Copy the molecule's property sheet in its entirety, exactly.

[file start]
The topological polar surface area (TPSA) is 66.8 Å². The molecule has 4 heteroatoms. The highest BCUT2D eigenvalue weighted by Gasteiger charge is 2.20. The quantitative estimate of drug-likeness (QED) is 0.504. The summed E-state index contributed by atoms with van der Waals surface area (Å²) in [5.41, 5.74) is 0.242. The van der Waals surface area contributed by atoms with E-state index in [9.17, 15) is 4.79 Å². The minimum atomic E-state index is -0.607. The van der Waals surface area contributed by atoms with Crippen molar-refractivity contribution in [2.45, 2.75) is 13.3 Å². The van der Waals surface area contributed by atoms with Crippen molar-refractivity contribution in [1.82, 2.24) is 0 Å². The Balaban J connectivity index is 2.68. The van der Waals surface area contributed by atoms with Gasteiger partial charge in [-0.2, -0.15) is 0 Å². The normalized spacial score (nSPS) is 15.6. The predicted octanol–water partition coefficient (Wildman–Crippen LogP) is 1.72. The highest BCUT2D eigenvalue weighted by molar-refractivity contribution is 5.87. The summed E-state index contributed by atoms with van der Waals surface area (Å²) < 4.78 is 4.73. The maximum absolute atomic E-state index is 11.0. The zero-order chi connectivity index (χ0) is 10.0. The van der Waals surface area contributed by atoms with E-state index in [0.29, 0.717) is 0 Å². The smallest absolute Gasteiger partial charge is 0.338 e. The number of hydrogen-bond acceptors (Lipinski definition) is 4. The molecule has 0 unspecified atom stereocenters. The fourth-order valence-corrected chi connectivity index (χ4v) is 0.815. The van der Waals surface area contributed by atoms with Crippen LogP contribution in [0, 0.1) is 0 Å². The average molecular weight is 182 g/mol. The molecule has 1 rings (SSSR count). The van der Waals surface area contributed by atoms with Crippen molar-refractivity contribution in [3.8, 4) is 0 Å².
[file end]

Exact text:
The topological polar surface area (TPSA) is 66.8 Å². The molecule has 4 heteroatoms. The highest BCUT2D eigenvalue weighted by Gasteiger charge is 2.20. The quantitative estimate of drug-likeness (QED) is 0.504. The summed E-state index contributed by atoms with van der Waals surface area (Å²) in [5.41, 5.74) is 0.242. The van der Waals surface area contributed by atoms with E-state index in [9.17, 15) is 4.79 Å². The minimum atomic E-state index is -0.607. The van der Waals surface area contributed by atoms with Crippen molar-refractivity contribution in [2.45, 2.75) is 13.3 Å². The van der Waals surface area contributed by atoms with Crippen molar-refractivity contribution in [1.82, 2.24) is 0 Å². The Balaban J connectivity index is 2.68. The van der Waals surface area contributed by atoms with Gasteiger partial charge in [-0.2, -0.15) is 0 Å². The normalized spacial score (nSPS) is 15.6. The predicted octanol–water partition coefficient (Wildman–Crippen LogP) is 1.72. The highest BCUT2D eigenvalue weighted by molar-refractivity contribution is 5.87. The summed E-state index contributed by atoms with van der Waals surface area (Å²) < 4.78 is 4.73. The maximum absolute atomic E-state index is 11.0. The zero-order chi connectivity index (χ0) is 10.0. The van der Waals surface area contributed by atoms with E-state index in [0.29, 0.717) is 0 Å². The smallest absolute Gasteiger partial charge is 0.338 e. The number of hydrogen-bond acceptors (Lipinski definition) is 4. The molecule has 0 unspecified atom stereocenters. The fourth-order valence-corrected chi connectivity index (χ4v) is 0.815. The van der Waals surface area contributed by atoms with Crippen LogP contribution in [0, 0.1) is 0 Å². The average molecular weight is 182 g/mol. The molecule has 1 rings (SSSR count). The van der Waals surface area contributed by atoms with Crippen molar-refractivity contribution in [3.8, 4) is 0 Å².